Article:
• Oscar Gordon in reply to Philip H
      Ignored
      says:

      I could be wrong, but it always seems to me that the problem with public-private is that the public never holds the private accountable. When the private drops the ball, the public doesn’t go in for it’s pound of flesh, but instead kinda shrugs it off, and spends $$ and time writing up documentation on how to avoid it in the future, and those docs wind up in a doc vault in an old mine, never to be implemented.

      And when I say these things, I’m told private companies would never enter into such agreements if they were truly held accountable, even though they enter into such agreements with other private companies all the time.Report

  3. John McCumber
    Ignored
    says:

    I have lots of insider knowledge here. It’s rarely one or the other. It’s simply incompatible systems being asked to work together.

    True story: I met with a federal agency once who was working on such an agreement where private companies would send consultants out for ten days each to provide security consulting to smaller government entities. These private companies were charging up to $500/hr for their best consultants. Guess the quality of consultant the government received….

    Government had to dial back to 10 days of consulting for each engagement with these interns and bottom-rung consultants – barely enough time to locate the restrooms at the client site. The system never. ever worked as desired by the government.Report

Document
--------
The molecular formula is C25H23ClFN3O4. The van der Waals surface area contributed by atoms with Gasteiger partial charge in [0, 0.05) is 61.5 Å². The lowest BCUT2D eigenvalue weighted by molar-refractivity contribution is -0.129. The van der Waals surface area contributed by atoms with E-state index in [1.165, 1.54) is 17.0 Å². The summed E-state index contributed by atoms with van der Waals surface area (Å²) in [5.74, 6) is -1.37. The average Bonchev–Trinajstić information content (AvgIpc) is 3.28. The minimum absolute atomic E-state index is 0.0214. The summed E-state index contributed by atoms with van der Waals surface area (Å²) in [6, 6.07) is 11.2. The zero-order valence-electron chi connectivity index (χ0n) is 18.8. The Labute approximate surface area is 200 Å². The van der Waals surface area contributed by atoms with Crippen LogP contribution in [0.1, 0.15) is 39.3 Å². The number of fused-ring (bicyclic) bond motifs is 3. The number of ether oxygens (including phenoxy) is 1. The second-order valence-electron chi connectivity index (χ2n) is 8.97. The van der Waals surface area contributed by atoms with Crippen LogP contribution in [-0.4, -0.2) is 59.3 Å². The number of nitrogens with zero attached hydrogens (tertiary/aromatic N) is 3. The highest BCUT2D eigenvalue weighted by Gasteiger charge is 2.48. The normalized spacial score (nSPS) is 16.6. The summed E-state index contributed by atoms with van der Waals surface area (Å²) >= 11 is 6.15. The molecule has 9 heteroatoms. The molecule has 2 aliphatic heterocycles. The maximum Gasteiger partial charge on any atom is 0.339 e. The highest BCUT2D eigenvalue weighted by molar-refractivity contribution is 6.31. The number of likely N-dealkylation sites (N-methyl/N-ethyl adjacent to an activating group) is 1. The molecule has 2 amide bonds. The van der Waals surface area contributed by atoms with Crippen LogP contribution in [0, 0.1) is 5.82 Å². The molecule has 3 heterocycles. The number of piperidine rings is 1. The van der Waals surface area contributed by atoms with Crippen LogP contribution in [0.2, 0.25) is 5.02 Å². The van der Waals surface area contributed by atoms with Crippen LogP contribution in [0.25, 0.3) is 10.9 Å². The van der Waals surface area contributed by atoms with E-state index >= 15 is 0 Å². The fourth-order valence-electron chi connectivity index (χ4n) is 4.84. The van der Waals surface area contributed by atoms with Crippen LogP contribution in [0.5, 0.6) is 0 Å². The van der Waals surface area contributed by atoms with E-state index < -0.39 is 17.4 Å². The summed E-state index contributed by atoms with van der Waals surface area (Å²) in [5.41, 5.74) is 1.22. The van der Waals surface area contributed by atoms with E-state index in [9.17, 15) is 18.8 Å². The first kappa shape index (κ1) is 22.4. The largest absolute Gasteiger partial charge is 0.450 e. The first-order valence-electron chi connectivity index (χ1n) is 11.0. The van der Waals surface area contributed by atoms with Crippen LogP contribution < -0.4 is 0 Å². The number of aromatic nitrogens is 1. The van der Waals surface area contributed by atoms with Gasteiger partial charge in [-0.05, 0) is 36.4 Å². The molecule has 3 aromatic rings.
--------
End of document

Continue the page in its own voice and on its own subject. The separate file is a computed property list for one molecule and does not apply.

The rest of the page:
• Philip H in reply to John McCumber
      Ignored
      says:

      Let me guess – Firm fixed price contract with escalation clauses that the vendor expected to be exercised when it failed to deliver? And I’m going to guess the agency in question didn’t bother to do the paperwork to get these folks flagged in the federal contracting systems? Or for that matter never actually read the contract to see if the billed rate would actually result in the desired expertise? As a fed who does environmental science and personal services contracting periodically, I am always amazed at people not actually reading the bid package and then acting surprised when we don’t get what we wanted.Report

  4. Jaybird
    Ignored
    says: